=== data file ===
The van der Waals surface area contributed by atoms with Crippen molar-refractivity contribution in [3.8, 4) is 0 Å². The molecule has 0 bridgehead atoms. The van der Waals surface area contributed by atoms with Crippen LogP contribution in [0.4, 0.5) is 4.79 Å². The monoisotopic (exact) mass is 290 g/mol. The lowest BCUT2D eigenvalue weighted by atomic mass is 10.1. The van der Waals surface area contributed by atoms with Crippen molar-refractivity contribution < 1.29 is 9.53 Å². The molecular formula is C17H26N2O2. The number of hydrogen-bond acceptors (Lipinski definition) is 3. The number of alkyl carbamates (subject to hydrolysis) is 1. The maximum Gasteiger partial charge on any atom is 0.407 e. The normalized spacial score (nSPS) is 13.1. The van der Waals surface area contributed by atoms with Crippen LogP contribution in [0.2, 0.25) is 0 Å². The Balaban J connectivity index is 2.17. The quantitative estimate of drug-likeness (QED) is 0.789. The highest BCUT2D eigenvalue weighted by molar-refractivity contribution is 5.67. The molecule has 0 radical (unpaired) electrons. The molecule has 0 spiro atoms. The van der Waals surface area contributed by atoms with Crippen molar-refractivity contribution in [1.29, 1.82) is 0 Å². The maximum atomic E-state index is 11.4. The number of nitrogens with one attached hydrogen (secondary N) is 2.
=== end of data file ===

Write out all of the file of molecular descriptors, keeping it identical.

The van der Waals surface area contributed by atoms with Crippen molar-refractivity contribution in [3.8, 4) is 0 Å². The molecule has 0 bridgehead atoms. The van der Waals surface area contributed by atoms with Crippen LogP contribution in [0.4, 0.5) is 4.79 Å². The monoisotopic (exact) mass is 290 g/mol. The lowest BCUT2D eigenvalue weighted by atomic mass is 10.1. The van der Waals surface area contributed by atoms with Crippen molar-refractivity contribution < 1.29 is 9.53 Å². The molecular formula is C17H26N2O2. The number of hydrogen-bond acceptors (Lipinski definition) is 3. The number of alkyl carbamates (subject to hydrolysis) is 1. The maximum Gasteiger partial charge on any atom is 0.407 e. The normalized spacial score (nSPS) is 13.1. The van der Waals surface area contributed by atoms with Crippen LogP contribution in [0.2, 0.25) is 0 Å². The Balaban J connectivity index is 2.17. The quantitative estimate of drug-likeness (QED) is 0.789. The highest BCUT2D eigenvalue weighted by molar-refractivity contribution is 5.67. The molecule has 0 radical (unpaired) electrons. The molecule has 0 spiro atoms. The van der Waals surface area contributed by atoms with Crippen molar-refractivity contribution in [1.29, 1.82) is 0 Å². The maximum atomic E-state index is 11.4. The number of nitrogens with one attached hydrogen (secondary N) is 2.